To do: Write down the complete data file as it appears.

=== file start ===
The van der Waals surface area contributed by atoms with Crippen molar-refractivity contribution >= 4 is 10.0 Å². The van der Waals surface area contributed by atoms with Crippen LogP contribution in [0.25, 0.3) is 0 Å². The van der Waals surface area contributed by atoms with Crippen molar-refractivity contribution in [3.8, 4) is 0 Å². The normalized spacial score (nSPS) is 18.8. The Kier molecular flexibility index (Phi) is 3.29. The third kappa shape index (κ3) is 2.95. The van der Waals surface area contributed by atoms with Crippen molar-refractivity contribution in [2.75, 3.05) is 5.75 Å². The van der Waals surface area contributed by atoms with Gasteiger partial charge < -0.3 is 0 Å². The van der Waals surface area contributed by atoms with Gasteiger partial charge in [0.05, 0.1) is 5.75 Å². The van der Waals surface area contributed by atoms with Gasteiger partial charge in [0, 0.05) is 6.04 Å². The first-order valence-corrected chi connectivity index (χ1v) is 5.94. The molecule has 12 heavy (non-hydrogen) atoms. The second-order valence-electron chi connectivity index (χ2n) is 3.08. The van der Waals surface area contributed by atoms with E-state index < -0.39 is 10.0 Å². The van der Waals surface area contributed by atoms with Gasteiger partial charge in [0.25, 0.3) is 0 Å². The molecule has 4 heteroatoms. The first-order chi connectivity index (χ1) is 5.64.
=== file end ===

The van der Waals surface area contributed by atoms with Crippen molar-refractivity contribution >= 4 is 10.0 Å². The van der Waals surface area contributed by atoms with Crippen LogP contribution in [0.25, 0.3) is 0 Å². The van der Waals surface area contributed by atoms with Crippen molar-refractivity contribution in [3.8, 4) is 0 Å². The normalized spacial score (nSPS) is 18.8. The Kier molecular flexibility index (Phi) is 3.29. The third kappa shape index (κ3) is 2.95. The van der Waals surface area contributed by atoms with Crippen molar-refractivity contribution in [2.75, 3.05) is 5.75 Å². The van der Waals surface area contributed by atoms with Gasteiger partial charge < -0.3 is 0 Å². The van der Waals surface area contributed by atoms with Gasteiger partial charge in [0.05, 0.1) is 5.75 Å². The van der Waals surface area contributed by atoms with Gasteiger partial charge in [0, 0.05) is 6.04 Å². The first-order valence-corrected chi connectivity index (χ1v) is 5.94. The molecule has 12 heavy (non-hydrogen) atoms. The second-order valence-electron chi connectivity index (χ2n) is 3.08. The van der Waals surface area contributed by atoms with E-state index < -0.39 is 10.0 Å². The van der Waals surface area contributed by atoms with Gasteiger partial charge in [0.25, 0.3) is 0 Å². The molecule has 4 heteroatoms. The first-order chi connectivity index (χ1) is 5.64.